Feather size - wider = better
Skull size - wider = better
Pubic bone size - 3 fingers wide spread. Soft, pliable. Not hard. Slightly curved inwards. Not straight or really rounded.
Molting - Bird molts all at once and quickly over 6-8 weeks. Molting isn't spotty. Don't cull when molting.
Heart girth - wider = better. You want a 'flatter' back.
Body depth (legs to top of back) - Taller/wider = better. Easier to pass eggs.
Keel bone - want a good size.
Food consumption - more = better.

In addition to good temperament, not aggressive, friendly, manifestation of breed characteristics, etc.
 
Maya Toccata
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linda, the breed i meant is "old english game." I'm not familiar with them either, but harvey ussery (my new guru) says they are top notch mothers- guaranteed to go broody and protect their young. he also said silkies are an excellent choice for mothers. i like your idea of pulling the smaller eggs to make sure the giants are what hatch.
 
John Polk
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I would suggest that for the first year, breed as normal. But, keep some of the best (cocks/hens) an extra year.
Pullets, their first year, lay smaller eggs, but in their 2nd year, lay fewer but larger eggs.
Smaller eggs = smaller offspring. Larger eggs = larger offspring.

Also, on the egg farm I worked on, they claimed that the cockerel to pullet ratio was about 60:40.
But when they bred the older birds it became more like 50:50.
Those were the reasons that they chose to select hens for their breeding pens from their 2nd year flocks.
They produced a higher %, and bigger hens.
This allowed them to meet their breeding quotas with fewer hens, and less feed. Simple math...$$$.

 
Linda Potter
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Location: In the Sierra de Bazas, Andalucia, Spain
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Hey Maya !
Just discovered Naked Necks. Although there are conflicting reports (but aren't there always..... ) the Naked Neck is mostly reported to be easy to pluck, disease resistant, good forager and good in confinement, quickly broody, tasty, meaty, good layer of large eggs even in the winter and friendly. Downsides are they are ugly, but I never let that bother me ! And Burra has a thread where she seems to have gone off them because they weren't heat tolerant enough. They were locked outside in the summer sun, so it is an extreme situation, but i take her point.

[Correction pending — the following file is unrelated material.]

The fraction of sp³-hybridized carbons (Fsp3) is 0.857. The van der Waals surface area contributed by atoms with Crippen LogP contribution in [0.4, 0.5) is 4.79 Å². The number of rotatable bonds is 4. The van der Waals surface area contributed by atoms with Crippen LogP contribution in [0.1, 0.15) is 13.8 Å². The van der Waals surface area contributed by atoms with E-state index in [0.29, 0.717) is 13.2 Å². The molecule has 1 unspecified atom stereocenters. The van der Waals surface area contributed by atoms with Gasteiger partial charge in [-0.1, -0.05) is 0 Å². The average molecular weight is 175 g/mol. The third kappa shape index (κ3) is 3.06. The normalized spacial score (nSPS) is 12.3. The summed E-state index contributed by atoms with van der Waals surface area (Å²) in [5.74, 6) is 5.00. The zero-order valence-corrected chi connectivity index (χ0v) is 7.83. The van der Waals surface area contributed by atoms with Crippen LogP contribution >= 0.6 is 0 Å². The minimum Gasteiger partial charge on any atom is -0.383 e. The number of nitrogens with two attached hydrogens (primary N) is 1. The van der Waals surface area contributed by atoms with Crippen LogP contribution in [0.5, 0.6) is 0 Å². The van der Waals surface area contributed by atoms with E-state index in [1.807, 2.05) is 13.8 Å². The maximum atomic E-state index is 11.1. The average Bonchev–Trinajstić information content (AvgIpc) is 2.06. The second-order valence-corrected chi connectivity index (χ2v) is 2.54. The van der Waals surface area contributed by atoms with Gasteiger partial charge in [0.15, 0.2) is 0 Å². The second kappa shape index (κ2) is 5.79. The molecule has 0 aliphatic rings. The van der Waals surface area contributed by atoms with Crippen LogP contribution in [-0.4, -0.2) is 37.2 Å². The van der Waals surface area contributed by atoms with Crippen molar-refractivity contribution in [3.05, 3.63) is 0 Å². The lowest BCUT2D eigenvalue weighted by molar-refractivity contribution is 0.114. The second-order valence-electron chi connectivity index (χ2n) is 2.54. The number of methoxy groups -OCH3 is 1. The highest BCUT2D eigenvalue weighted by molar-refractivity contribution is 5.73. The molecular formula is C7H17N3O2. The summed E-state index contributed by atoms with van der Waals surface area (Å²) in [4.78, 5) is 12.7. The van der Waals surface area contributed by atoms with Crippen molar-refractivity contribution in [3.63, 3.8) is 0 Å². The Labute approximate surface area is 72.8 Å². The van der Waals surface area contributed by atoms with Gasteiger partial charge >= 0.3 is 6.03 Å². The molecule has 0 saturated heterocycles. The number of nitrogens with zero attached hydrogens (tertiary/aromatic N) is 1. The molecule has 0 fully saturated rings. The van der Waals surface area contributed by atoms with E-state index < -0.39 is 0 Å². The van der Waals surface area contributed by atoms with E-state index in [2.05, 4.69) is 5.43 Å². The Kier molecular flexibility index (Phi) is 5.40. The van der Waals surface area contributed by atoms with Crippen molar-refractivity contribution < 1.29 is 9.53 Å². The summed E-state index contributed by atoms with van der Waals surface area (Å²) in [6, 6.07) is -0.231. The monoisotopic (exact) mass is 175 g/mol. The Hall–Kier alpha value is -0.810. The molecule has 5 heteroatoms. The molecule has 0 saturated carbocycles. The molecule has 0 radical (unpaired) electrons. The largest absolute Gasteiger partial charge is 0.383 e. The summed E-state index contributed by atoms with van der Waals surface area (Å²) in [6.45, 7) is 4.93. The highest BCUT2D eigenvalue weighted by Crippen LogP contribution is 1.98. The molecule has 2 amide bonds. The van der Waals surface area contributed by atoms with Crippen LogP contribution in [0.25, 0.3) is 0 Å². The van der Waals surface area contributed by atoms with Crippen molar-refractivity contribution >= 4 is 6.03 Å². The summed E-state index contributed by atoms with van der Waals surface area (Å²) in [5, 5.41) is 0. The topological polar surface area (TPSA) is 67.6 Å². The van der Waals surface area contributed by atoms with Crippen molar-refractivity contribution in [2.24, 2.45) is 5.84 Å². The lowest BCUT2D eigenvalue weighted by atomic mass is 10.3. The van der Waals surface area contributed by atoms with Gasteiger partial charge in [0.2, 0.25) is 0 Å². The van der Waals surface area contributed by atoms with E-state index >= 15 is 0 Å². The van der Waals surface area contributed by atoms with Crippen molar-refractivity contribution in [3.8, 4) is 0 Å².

Anyway they certainly sound like they are worth a try to me. I can get them here in Spain. I noticed during my research that Murray McMurray sells them in the US.
Added bonus, .... perhaps any potential predators of the human kind will think they are too sickly to bother stealing !
 
Kim Briggs
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Did anyone ever figure out how many chickens are needed for the flock to be self-perpetuating? I have a small flock of Silver Grey Dorkings that I would like to try and keep going and get eggs & meat. I chose them because I wanted a dual purpose heritage bird. They were prized for their tender meat in Dorking England, they're good foragers, good sitters, good mothers & gentle (for my kids)… and I love the way they look & you can tell them apart as soon as they hatch.
 
Linda Potter
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Location: In the Sierra de Bazas, Andalucia, Spain
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Hi Maya,

Thank you for telling about Harvey Ussery's book. Its really informative. I have to say that I have learnt a lot from reading on the forums in permies, but there's always more to learn. For example, I didn't know that cocks do a dance for their ladies before mounting them and that this is a good thing to look for in a breeding cock. Also I thought it was cool that he showed you how to caponise, but i haven't looked at that yet. I'm getting my naked necks at the beginning of Asugust.... finally ! I'll start a naked neck thread I think. Look out for it !
 
Lonnie McManners
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I have started my own class or flock of birds for my uses, they are Barred Rock's bred for my purpose's but my thought is that you can raise your own pullet's cheap every year but the problem is in finding a rooster that you want breeding your hens. Most people buy them from hatcheries where life is factory and babied mine have to be survivers since that's what I want in my flock with other trait's. anytime you breed weakness in your flock you hurt yourself if that's not what you want. You have to be really cautious with a rooster as his traits determine half of your flock therefore can quickly destroy everything you are working for.
 
Linda Potter
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Location: In the Sierra de Bazas, Andalucia, Spain
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Thanks for that Lonnie. That is something I will be paying close attention to. I recently stumbled across a video from the Sustainable Poultry Network and this is their main raison d'être. I realised I have a lot to learn !